Whatever is Pure, Whatever is Lovely
Medical professionals and volunteers are not immune to having a bad day. Everyone experiences moments of being annoyed or tired, for example, especially when multiple things simultaneously go differently than planned.
Before you are under such pressure is a great time to think about what strategies you might employ. Think of it like a tool in your self-care kit. One way to do this is that when ugly thoughts enter your mind, immediately evict them with opposing thoughts of what is pure and what is lovely.
For example, if you are working and suddenly find yourself concerned about how long it is taking to receive your passport in the mail, think about how wonderful it will be to present your new passport to the ticket agent one day. Think of the smiling face of a patient who has just received a good report. Consider the people in a community washing their hands in clean new water. There is so much good news to take note of each day!
Whatever is Admirable
The new year has begun, and with it come new opportunities to grow and use your gifts to spread the good news of Jesus and help provide basic health care in places where people are unable to access it. You can do this at home or where you work while you wait to go on a medical missions trip. All around you are valuable ways to make a difference. You can partner with someone who is already in another country, donate to them, help them brainstorm, or partner with people who are doing this too. You can donate to nearby groups or causes, volunteer to help someone where you are, start a blog, or do many things!
We believe every person has so much valuable experience to share, and we are thankful if you are interested in volunteering with us. We’ve seen many good things happen! Also, we are thankful for you however you join our endeavors to bring health, hope, and healing to parts of the world where people are unable to obtain basic medical care. While some difficult things such as COVID-19 are going on in the world today, there are also many good things going on in the world today too! It’s a big decision at times to focus on things of good report, but if you choose it, it’s also truly amazing! It will positively impact your life and the lives of others forever.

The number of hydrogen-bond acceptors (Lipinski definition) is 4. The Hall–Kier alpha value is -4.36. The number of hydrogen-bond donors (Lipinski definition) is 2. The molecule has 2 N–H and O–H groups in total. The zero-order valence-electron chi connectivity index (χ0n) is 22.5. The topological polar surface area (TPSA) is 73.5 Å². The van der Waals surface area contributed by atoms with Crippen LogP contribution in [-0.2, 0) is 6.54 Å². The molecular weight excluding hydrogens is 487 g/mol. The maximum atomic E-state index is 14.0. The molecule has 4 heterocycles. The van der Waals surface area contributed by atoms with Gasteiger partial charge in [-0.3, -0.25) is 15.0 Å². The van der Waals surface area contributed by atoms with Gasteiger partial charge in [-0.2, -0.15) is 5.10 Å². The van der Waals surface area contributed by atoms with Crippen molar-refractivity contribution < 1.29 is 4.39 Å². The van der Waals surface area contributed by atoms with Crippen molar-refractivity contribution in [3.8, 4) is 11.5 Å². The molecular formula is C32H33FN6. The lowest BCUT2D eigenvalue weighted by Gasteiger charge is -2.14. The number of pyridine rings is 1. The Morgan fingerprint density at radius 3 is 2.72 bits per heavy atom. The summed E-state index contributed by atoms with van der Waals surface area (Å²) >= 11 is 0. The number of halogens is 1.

Want to stay updated and encouraged by live testimonies and hope-filled posts? The Mission Partners For Christ Facebook page is updated daily with new things!
Recently a 15 person Christian medical missions team from MPFC visited an island in the Indian Ocean where Christianity is not welcome. This medical mission trip was different than others in the past as we had to discretely share the gospel in this closed country. We experienced powerful connections with local peoples who have little to no access to medical care. This blog post is a letter sent to our director by one of the members of that team. We are publishing it here to give you a first hand report of the unique experience of serving as Christians in a closed country.
This is the first time that I am reflecting quietly on what happened on our trip. It truly has changed my life. I have always had a heart for people since I work in the health field, but to go where healthcare and medicine is limited and to make a difference was something special.
Some of the most eye-opening experiences happened to me on this trip.
I cannot believe how most people take for granted the liberties and freedoms here in America. We can talk and display our love for Christ freely in the United States. We are not constantly reminded of the oppression with the call to Muslim prayer every morning and night. We can turn on the radio and listen to worship music or any of the hundreds of other stations. The island had one radio station and they could only hear it at night if they were lucky.
We can go to school and pursue a higher education. The education system on the island only went up to high school for most and at an early age they are taught the Quran. We can turn on the light at all hours of the night and make a phone call, send an email with the click of a button. Most people on the island dont have internet or even a computer.
Some nights we lost electricity and that is a common occurrence on the island.
Shopping is made so easy in America by using Amazon and your package can be on your doorstep in two days or less. The people are not able to make purchases online or even have a mailbox to receive mail at home. Our trash is collected every week and disposed of while the people on the island dont even have a waste management system in place. Most of us have safe drinking water and a water heater.
People on the island dont have a water treatment system or even efficient plumbing.
My heart was touched by the people of the island. Even with the lack of resources these people were so welcoming and content with what they had. They appreciated the least and shared the most.
The main priorities on the island was family and they had so much respect for the elderly, women and children.